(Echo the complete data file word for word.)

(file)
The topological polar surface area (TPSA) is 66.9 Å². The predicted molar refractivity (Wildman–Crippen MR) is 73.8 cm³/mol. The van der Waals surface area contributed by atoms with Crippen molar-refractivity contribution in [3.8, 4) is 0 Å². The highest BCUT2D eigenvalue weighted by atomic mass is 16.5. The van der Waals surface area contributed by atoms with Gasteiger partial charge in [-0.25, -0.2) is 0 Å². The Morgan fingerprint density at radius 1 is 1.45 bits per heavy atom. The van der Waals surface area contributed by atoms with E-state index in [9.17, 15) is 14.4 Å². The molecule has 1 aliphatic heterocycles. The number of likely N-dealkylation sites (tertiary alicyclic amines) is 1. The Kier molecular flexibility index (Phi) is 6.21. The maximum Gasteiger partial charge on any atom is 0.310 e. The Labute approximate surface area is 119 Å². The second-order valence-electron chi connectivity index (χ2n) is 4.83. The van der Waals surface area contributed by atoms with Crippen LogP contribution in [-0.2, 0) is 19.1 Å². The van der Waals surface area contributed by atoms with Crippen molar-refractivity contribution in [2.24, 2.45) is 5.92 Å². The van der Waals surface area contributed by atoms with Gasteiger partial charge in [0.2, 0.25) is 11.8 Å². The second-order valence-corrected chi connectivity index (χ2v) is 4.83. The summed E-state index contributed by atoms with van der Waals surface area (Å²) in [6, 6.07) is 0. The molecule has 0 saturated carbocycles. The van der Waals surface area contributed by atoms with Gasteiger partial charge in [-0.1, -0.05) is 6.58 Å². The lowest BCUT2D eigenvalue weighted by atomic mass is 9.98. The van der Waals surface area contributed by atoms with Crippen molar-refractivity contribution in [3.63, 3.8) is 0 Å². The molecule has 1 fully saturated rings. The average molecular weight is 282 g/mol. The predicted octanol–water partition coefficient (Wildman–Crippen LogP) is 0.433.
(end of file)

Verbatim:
The topological polar surface area (TPSA) is 66.9 Å². The predicted molar refractivity (Wildman–Crippen MR) is 73.8 cm³/mol. The van der Waals surface area contributed by atoms with Crippen molar-refractivity contribution in [3.8, 4) is 0 Å². The highest BCUT2D eigenvalue weighted by atomic mass is 16.5. The van der Waals surface area contributed by atoms with Gasteiger partial charge in [-0.25, -0.2) is 0 Å². The Morgan fingerprint density at radius 1 is 1.45 bits per heavy atom. The van der Waals surface area contributed by atoms with E-state index in [9.17, 15) is 14.4 Å². The molecule has 1 aliphatic heterocycles. The number of likely N-dealkylation sites (tertiary alicyclic amines) is 1. The Kier molecular flexibility index (Phi) is 6.21. The maximum Gasteiger partial charge on any atom is 0.310 e. The Labute approximate surface area is 119 Å². The second-order valence-electron chi connectivity index (χ2n) is 4.83. The van der Waals surface area contributed by atoms with Crippen LogP contribution in [-0.2, 0) is 19.1 Å². The van der Waals surface area contributed by atoms with Crippen molar-refractivity contribution in [2.24, 2.45) is 5.92 Å². The van der Waals surface area contributed by atoms with Gasteiger partial charge in [0.2, 0.25) is 11.8 Å². The second-order valence-corrected chi connectivity index (χ2v) is 4.83. The summed E-state index contributed by atoms with van der Waals surface area (Å²) in [6, 6.07) is 0. The molecule has 0 saturated carbocycles. The van der Waals surface area contributed by atoms with Gasteiger partial charge in [-0.1, -0.05) is 6.58 Å². The lowest BCUT2D eigenvalue weighted by atomic mass is 9.98. The van der Waals surface area contributed by atoms with Crippen molar-refractivity contribution in [3.63, 3.8) is 0 Å². The molecule has 1 fully saturated rings. The average molecular weight is 282 g/mol. The predicted octanol–water partition coefficient (Wildman–Crippen LogP) is 0.433.